It sounds tiring, but commuting responsibly, with 26 hours off before starting my trips should make it easier.

The logistics

Of course there are so many questions about being an ‘expatriate.’ Do I have to pay taxes in the U.S. and Germany? Will my health insurance cover the family overseas? Will the pets have to be quarantined? How do we even transport two cats to Europe? What kind of car should we buy? (Linda has vetoed my choice of a used Alfa Romeo, unfortunately).

As I searched online, one website, How To Germany continued to pop up that answered almost all of my questions.

We’re still looking into those questions, and Linda is currently in Germany signing up the kids for school. I still expect someone to throw a wrench into the whole process at any point.

“You can’t do that. It is verboten!” I imagine someone saying as we apply for a residency permit. But so far, we haven’t run into any roadblocks.

Alas, the perfect writing cubicle

So you should see more posts now that I’ll be spending more time in the back of an airplane, a place where I’m the most productive when writing, since there’s no internet available and few distractions.

And I suspect I’ll have some things to talk about, especially since the two European destinations I’ve been flying to from Boston, London and Paris, will expand to so many more out of New York such as Rome, Barcelona, Budapest, Milan, Madrid, Manchester, Brussels, Zurich and even Rio.

Since today’s Gadling theme is focused around Europe, I’m looking forward to reading about the other parts of the continent I’ll need to visit according to the rest of the Gadling team. In exchange, I’ll be sure to let them know where they can score some LED light bulbs.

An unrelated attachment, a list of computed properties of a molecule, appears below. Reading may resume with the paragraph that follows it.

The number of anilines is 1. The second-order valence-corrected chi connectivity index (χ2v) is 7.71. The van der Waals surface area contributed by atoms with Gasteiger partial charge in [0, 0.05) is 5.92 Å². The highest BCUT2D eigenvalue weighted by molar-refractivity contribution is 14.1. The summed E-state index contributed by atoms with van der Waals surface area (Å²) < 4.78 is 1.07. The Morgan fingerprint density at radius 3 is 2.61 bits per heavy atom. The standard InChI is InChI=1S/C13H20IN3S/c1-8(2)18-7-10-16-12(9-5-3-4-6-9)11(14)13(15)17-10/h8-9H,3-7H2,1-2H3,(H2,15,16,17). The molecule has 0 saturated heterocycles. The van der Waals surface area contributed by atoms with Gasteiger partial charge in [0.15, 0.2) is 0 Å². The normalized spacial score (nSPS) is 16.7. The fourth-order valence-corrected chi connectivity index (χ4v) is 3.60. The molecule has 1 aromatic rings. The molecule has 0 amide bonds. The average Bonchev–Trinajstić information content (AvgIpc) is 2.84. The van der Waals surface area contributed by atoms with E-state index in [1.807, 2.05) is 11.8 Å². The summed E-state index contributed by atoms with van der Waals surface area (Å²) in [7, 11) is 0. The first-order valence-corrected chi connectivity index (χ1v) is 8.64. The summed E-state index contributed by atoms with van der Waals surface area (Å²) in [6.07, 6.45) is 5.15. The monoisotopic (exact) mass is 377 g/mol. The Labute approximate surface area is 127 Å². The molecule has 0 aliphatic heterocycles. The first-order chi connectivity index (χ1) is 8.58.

All photos by the author.

Cockpit Chronicles takes you along on some of Kent’s trips as an international co-pilot on the Boeing 757 and 767 based in Boston. Have any questions for Kent? Check out the Cockpit Chronicles Facebook page or follow Kent on Twitter @veryjr.

Competitours gets off the ground!

As part of our Gadling on the Road series, Kent Wien and his wife Linda are participating as Team Gadling in the first run of Competitours, an Amazing Race like competition taking place in three different countries in Europe. Follow along each day this week as Kent documents their progress.

Without much fanfare – well, without any fans and a modicum of fare paid – the 11 teams participating in the inaugural Competitours event have finally met in person at the Newark airport before getting on a Continental 767-200 for the flight to Frankfurt on Sunday night.

Early that morning the challenges and the cities were finally revealed for the competition that starts on Monday, with a rather significant surprise for my wife Linda. We would be traveling to Cologne, with tasks to be completed in Dusseldorf, Bonn, Duisburg and Koblenz.

Of all the places we could have flown to in Europe for this challenge, we ended up in the area where Linda grew up! In fact, she lived just an hour away from Cologne.

Now, you might think this would give us an advantage, but after reading the challenges Steve Belkin, the creator of Competitours and his staff have put together, we’re not so sure.

While we could have poured over the details and researched the challenges all day Sunday we decided instead to meet up with fellow Gadling bloggers Grant Martin, Tom Johansmeyer, Annie Scott and Jeremy Kressmann for brunch at the Manhattan restaurant called Public.

It took an hour to get a seat, but the conversation made up for the delay, even though we were missing out on some valuable Competitours preparation time. Fortunately, this didn’t keep us from enjoying the Sunday brunch.

We’re officially known as “Team Gadling” although we joke with each other that we’ve actually become “Team Crews Control” since we’re both airline crew members (in Linda’s case, a former flight attendant) and we’ve taken a somewhat relaxed attitude about the Competitours journey.